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Evangelism in a Christianized Culture: Articulating the Gospel

17 Aug

Evangelism in a Christianized Culture: Articulating the Gospel

Being a Christian is not about a list of standards, emotional or mental ascent to an orthodox Christian Confession, or an emotional experience.  It is not about a changed life, new commitments, a new church, or religious slogans.  Though some of these elements will be evident in all true believers, I fear that in the “Christianized” world, has degraded “Christianity” to a show of formal, external religion.  If we will reach this “Christianized” world view, we must faithfully articulate the following fundamental questions: What is the gospel, what must we understand to embrace this gospel, and what response does it demand?  The “Christianized” culture has a general knowledge of gospel facts, yet the application and significance of these facts has been lost.  Articulation must precede communication.

So then what gospel, justifies the sinner and sanctifies and glorifies the saint?  What message is foolishness to those perishing and the power of God to those being sanctified, that reconciles sinners to God, and makes rebels, saints?  Is it the good news that God has a wonderful plan for my life, wants me to be happy and successful, as I become healthy, and rich?  Is it deliverance from some mystical, spiritual bondage brought upon me by my ancestors, or that I will get married and have a large family?  Paul clearly defines it in 1 Corinthians 15:1-4 he says, “I declare unto you the gospel which I preached unto you, which also ye have received, and wherein ye stand; by which also ye are saved, if ye keep in memory what I preached unto you, unless ye have believed in vain.  For I delivered unto you first of all that which I also received, how that Christ died for our sins according to the scriptures; and that he was buried, and that he rose again the third day according to the scriptures”  The gospel contains four fundamental components.  First, it is good news, because it saves.  He says that it provides our standing before God, and saves us.  In this context, he refers to two of the three primary ways that the gospel saves us.  It is not physical; focusing on health, riches, or prosperity, rather on our relationship to sin and God.  It delivers us from sin’s wage, eternal death, and God’s wrath, vindication of His holiness.  Secondly, the gospel is for sinners.  Paul says, “Christ died for our sins.”  It is for sinners, and all men are sinners.  Thirdly, the gospel is about a unique person, the Lord Jesus Christ.  Jesus Christ is not simply a good man and a prophet.  He is the sinless, eternal Son of God, in human flesh.  Every knee will bow before Him and every tongue will one day confess that Jesus Christ is Lord to the glory of God the Father.  Fourthly, the gospel is about a great exchange.  Both Old and New Testament reveal Christ, as our sin bearing substitute.  “He who knew no sin became sin for, so that we might be made the righteousness of God in Him.”  “Christ died for our sins, and rose again the third day according to the scriptures.”  The gospel emphasizes the agony of the cross and the triumph of an empty tomb.  It emphasizes Christ satisfying God’s wrath and righteousness credited to the sinner.  Think about it. Christ the one of a kind, Son of God, died for my sins, taking my guilt upon Himself and satisfying God’s judicial wrath, that through His sacrificial death and triumphant resurrection I can be forgiven of all my sins, declared righteous as I receive a righteousness that come from God through faith, apart from the law, God begins changing me into Christ-likeness through the process of sanctification, and I have full standing before God, as a son anticipating an eternal inheritance.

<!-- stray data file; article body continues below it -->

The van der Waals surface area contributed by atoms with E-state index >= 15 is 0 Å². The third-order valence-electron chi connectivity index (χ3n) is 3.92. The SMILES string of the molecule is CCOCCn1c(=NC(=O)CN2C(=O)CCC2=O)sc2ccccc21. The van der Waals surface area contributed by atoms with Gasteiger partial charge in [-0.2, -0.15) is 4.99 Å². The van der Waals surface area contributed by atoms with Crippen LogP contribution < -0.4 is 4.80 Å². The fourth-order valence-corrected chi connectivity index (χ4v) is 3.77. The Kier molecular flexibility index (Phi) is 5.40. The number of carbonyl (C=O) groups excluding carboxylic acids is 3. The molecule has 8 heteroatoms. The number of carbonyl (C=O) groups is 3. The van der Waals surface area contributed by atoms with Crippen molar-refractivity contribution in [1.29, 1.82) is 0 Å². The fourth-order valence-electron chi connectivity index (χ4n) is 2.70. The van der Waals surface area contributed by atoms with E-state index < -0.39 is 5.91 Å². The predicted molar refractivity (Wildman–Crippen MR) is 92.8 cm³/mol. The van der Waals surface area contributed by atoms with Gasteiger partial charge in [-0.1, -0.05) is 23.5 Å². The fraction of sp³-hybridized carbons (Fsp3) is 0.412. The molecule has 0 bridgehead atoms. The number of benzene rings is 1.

Let us carefully articulate each aspect of the gospel, because a deficient message is no gospel at all.  If we “glamorize” the gospel by presenting a physical deliverance it is a powerless gospel.  If we soften man’s rebellion and the offense of sin to remove the sting of the gospel, then we lose it.  If Christ is made anything less than Lord of all who is both God and man, we pervert the gospel.  If the offense of the cross of the glory of the resurrection are not unashamedly articulated, we preach a worthless message.  We must not soften or domestic the gospel by taking the sting and offense from it.  A gospel that does not offend is a gospel that does not save.  As we continue our study, we will see the importance of articulating the content of the gospel, because this message will become the object of the faith of those we seek to evangelize.

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